Now I'm not completely tied to the pay-for-evaluation service, but I'm completely ready to invest in my career. Just because writing is a virtually free pursuit does not mean that there are not expenses that are worthwhile. Conferences is a great example. I've gone to three conferences, and after air fare, hotel, registration and food, I've easily spent a couple thousand dollars. So $500 for a close read of my book doesn't really seem like poorly spend money.

And since I'm on a roll: Writer's Groups. I joined one, and it wasn't a great experience. While the book is in mothballs right now, the experience is still freshly unpleasant. Most importantly, I do want to find a group, but I recognize that it's important to trust my instincts. From the first moment I stepped into the room, I felt that something was off. More valuable than any critiques I recieved was the lesson in knowing what was good for me and my book, and what was not. A second group was more helpful, but too large for in-depth work, so the search continues. People have recommended on-line groups, or trading via email, both of which I'm looking into. But if I never find a writer's group, it doesn't mean that my writing won't shine. But I will miss a sense of community that I know I would find rewarding and fun if I'm unable to find a group.

Perhaps I should break this blog up. To further the topic I started with - patience - I wanted to talk about the time the overall writing process takes. I finished the bulk of the book months ago. I'm on my 9th draft now, but what has taken lots of time is the business of writing. And I know that I've barely scratched the surface. Writing to people I met at the last conference I attended. Researching prospective editors, agents, and publishing houses. Exploring websites to see how other people are working. Working and reworking my own website and my submission materials. There is so much to do that for the moment I've stopped writing. I don't feel like I can move forward with the book I've written until I have some handle on how to begin placing it. Part of that is slowing down enough to do something like placing the book with a freelance editor BEFORE even thinking of submitting to agents or publishers. That has taken weeks of time and is another investment because it has already begun to streamline itself. In the beginning all the information was new and overwhelming. But now I have a way to organize the information so that it grows without drowning me. And as I write to people, I get a better sense if I'm a good match for them with this project. Some people are not right for this book, but I put them down for the next couple I'm working on. So already I've begun to gain a little ground for the next time I have to do this.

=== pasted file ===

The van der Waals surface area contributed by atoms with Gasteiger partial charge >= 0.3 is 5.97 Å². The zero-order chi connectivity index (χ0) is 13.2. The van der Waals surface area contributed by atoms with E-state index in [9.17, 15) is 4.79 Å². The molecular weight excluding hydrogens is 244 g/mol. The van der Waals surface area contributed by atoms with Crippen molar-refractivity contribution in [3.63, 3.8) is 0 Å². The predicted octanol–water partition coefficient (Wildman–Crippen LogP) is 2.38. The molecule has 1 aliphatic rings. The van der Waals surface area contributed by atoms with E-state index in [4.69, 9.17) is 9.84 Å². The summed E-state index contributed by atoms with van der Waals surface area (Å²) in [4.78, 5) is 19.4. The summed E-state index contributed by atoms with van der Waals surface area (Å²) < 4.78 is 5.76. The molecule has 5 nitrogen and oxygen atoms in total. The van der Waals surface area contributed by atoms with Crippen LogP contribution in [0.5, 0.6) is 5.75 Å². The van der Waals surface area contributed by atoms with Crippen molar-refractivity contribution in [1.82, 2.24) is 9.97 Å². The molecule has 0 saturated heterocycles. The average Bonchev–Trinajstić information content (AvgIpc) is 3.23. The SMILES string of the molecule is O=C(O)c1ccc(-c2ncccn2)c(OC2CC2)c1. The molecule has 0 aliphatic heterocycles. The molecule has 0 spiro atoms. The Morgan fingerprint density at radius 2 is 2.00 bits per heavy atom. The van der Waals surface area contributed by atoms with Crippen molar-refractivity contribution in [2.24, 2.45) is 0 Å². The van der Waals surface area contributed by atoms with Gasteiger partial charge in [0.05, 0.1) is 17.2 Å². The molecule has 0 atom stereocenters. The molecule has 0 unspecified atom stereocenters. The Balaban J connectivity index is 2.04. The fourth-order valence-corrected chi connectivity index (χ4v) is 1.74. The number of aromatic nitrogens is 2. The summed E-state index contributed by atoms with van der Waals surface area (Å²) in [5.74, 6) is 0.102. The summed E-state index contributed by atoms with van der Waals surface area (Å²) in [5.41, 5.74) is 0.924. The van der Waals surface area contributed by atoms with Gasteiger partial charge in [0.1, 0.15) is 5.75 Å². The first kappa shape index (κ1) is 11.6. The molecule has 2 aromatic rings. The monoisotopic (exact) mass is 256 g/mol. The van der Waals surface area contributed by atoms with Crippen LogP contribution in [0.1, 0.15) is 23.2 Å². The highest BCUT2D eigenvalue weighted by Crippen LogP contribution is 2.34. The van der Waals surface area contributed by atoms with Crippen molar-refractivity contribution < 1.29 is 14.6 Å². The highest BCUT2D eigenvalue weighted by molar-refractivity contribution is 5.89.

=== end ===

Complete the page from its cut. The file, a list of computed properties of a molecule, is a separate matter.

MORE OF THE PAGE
When I started this book last year, I don't think I realized how much work it was going to be to just get the damn thing to leave the house. I would say it's easily half the work. But it's the only way to do it. Something stuck with me from the recent SCBWI Westside shmooze that I went to. And that's to really get my hands dirty. Do the research, the hunting around, the emailing, and just see what comes of it. It's more like play than I've made it and that's where the fun is. In the spontaneous discovery, the coincidences and the finds. Just like writing itself, the business of writing can be like a treasure hunt of its own.